While we're on big tuliptrees...I should mention that in the 80's I found old growth with large tulips in Shenandoah N.P. on the Doyles River trail, and at South River falls. In my journal I wrote there are 4' DBH tulips and other trees as large, and was the most beautiful virgin forest I had seen in VA. One of them is hollow with entryway. Then there's the stand in the upper Staunton river, featured in Remarkable Trees. You all probably know about these places. It will be great to share our discoveries. I have not been in the company of Ents before...look forward to meeting you!

Dan

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dbhguru
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Re: The Giant Bedford Tuliptree: some thoughts on champion t

Post by dbhguru » Mon Feb 28, 2011 8:34 pm

Dan,

Monica and I will be in VA for about a week and a half. Part of the time, we'll will be on the Parkway. We'll be starting the book on the Blue Ridge Parkway. Oh yes, on April 21, we'll be at Montpelier. Might you be able to join us there?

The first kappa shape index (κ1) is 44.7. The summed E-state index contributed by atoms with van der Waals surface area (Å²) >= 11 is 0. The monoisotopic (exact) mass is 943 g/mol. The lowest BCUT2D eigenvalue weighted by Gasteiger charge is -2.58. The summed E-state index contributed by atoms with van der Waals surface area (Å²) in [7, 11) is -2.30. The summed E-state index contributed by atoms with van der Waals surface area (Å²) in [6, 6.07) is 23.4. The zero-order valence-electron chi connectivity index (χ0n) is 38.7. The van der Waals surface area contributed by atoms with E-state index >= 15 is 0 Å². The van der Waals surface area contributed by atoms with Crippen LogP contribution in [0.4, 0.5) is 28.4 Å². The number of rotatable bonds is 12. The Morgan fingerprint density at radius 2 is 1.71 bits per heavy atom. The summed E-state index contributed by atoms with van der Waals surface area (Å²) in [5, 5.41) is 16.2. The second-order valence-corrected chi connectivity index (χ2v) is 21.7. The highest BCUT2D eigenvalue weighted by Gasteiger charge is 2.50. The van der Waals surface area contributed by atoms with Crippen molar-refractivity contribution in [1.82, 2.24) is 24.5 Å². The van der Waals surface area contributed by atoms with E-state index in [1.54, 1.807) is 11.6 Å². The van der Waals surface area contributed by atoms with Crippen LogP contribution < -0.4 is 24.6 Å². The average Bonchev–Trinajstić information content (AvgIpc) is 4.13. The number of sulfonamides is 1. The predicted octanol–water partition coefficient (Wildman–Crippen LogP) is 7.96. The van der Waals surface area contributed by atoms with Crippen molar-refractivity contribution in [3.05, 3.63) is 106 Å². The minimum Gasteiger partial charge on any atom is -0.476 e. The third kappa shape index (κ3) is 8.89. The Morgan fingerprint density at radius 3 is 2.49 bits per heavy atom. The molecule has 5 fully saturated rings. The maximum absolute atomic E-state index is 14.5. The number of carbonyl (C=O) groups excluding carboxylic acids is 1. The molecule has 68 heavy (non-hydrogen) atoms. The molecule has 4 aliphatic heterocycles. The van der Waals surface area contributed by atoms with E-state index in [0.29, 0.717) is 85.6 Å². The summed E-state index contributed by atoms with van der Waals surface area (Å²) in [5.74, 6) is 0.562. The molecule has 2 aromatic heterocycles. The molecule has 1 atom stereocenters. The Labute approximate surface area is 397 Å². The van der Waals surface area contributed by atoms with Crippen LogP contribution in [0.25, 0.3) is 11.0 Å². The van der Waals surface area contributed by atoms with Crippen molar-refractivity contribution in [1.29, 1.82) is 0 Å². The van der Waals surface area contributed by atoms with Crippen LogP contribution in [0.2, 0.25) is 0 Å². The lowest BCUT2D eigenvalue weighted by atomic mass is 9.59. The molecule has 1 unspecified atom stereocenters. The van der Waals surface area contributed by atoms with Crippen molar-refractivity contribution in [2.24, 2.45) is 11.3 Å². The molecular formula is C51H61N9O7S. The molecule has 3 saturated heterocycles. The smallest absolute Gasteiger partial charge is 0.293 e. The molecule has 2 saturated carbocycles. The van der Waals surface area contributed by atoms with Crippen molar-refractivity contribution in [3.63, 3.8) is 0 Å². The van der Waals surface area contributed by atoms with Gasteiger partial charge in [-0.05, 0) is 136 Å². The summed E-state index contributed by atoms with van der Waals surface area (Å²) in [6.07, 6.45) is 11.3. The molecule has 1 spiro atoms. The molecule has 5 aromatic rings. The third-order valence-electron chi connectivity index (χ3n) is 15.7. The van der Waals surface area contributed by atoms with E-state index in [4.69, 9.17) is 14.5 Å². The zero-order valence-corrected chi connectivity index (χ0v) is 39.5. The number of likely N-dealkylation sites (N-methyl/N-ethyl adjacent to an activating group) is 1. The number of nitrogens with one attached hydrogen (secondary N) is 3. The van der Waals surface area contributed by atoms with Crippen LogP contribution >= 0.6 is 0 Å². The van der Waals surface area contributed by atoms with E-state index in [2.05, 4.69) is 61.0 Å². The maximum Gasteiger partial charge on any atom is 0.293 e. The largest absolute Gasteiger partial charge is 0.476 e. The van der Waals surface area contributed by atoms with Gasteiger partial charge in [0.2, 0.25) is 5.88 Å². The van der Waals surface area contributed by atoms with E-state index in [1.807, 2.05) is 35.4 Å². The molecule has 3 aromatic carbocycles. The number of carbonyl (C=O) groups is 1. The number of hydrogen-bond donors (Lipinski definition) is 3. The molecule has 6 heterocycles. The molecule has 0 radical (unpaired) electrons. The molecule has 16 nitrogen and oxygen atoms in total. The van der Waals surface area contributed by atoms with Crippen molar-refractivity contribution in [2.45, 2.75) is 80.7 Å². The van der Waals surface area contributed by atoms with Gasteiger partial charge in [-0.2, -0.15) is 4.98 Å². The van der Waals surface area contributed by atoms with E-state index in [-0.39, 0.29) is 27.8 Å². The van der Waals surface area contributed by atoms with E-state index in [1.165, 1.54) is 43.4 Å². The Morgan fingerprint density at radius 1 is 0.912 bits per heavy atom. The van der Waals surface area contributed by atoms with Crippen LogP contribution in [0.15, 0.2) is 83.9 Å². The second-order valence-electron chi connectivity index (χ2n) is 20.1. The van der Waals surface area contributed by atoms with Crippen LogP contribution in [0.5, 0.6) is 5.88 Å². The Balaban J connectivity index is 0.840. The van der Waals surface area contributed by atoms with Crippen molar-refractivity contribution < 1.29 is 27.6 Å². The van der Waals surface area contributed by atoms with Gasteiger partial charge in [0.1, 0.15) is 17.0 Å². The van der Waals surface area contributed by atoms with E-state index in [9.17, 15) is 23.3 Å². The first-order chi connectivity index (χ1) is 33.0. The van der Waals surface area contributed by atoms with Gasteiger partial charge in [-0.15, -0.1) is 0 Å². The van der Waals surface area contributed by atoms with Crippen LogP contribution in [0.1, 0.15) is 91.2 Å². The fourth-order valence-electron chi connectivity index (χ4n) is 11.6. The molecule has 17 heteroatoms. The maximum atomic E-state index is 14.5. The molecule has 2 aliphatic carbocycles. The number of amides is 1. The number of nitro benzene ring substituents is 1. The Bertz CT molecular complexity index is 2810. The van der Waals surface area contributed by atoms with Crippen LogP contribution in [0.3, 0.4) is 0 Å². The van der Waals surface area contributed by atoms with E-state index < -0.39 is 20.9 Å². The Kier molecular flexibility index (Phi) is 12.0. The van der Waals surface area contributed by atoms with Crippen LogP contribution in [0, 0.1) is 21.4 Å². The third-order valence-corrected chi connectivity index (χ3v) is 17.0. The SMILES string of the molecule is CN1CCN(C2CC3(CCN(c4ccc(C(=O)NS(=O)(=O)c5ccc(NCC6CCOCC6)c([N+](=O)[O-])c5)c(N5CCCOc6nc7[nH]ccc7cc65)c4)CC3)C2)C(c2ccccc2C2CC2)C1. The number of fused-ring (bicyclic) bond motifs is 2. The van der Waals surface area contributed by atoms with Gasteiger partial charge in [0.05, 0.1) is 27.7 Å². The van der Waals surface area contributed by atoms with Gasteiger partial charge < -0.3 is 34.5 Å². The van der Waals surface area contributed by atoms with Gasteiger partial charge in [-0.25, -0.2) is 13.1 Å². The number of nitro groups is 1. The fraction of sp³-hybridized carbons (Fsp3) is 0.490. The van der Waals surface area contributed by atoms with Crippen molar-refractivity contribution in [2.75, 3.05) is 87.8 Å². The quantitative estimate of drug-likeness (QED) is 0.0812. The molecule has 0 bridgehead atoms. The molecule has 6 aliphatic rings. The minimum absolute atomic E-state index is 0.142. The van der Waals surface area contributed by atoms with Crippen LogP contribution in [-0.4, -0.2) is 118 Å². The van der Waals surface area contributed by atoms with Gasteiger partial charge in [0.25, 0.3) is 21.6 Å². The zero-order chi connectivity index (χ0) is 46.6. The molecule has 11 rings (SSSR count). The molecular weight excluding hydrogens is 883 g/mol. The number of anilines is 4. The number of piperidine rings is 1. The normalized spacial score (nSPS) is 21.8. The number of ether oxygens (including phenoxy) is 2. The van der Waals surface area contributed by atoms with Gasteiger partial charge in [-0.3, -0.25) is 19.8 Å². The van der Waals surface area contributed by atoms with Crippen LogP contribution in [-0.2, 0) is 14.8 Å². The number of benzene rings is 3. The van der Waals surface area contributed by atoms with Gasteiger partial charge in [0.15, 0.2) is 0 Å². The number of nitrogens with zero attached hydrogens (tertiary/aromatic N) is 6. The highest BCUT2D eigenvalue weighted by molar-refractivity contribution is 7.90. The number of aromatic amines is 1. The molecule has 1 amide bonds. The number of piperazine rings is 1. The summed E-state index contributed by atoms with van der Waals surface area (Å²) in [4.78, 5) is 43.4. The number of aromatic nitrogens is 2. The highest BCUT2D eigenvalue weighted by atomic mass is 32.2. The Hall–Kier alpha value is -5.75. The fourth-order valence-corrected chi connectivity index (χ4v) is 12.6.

BTW, I lived in VA from 1971 to 1975 when I was assigned to the Pentagon. I explored the Blue Ridge region every weekend. Monica has become a Virginia convert. Virginia is one of our other adopted homes. We love VA. We have many friends there. Monica and I claim Massachusetts, Virginia, Colorado, and Wyoming. I

I'd like to see and sample as many tuliptree sites as possible on the April trip. I haven't seen the tuliptree sites you mentioned. Gotta see them.

Bob
Robert T. Leverett
Co-founder, Native Native Tree Society
Co-founder and President
Friends of Mohawk Trail State Forest
Co-founder, National Cadre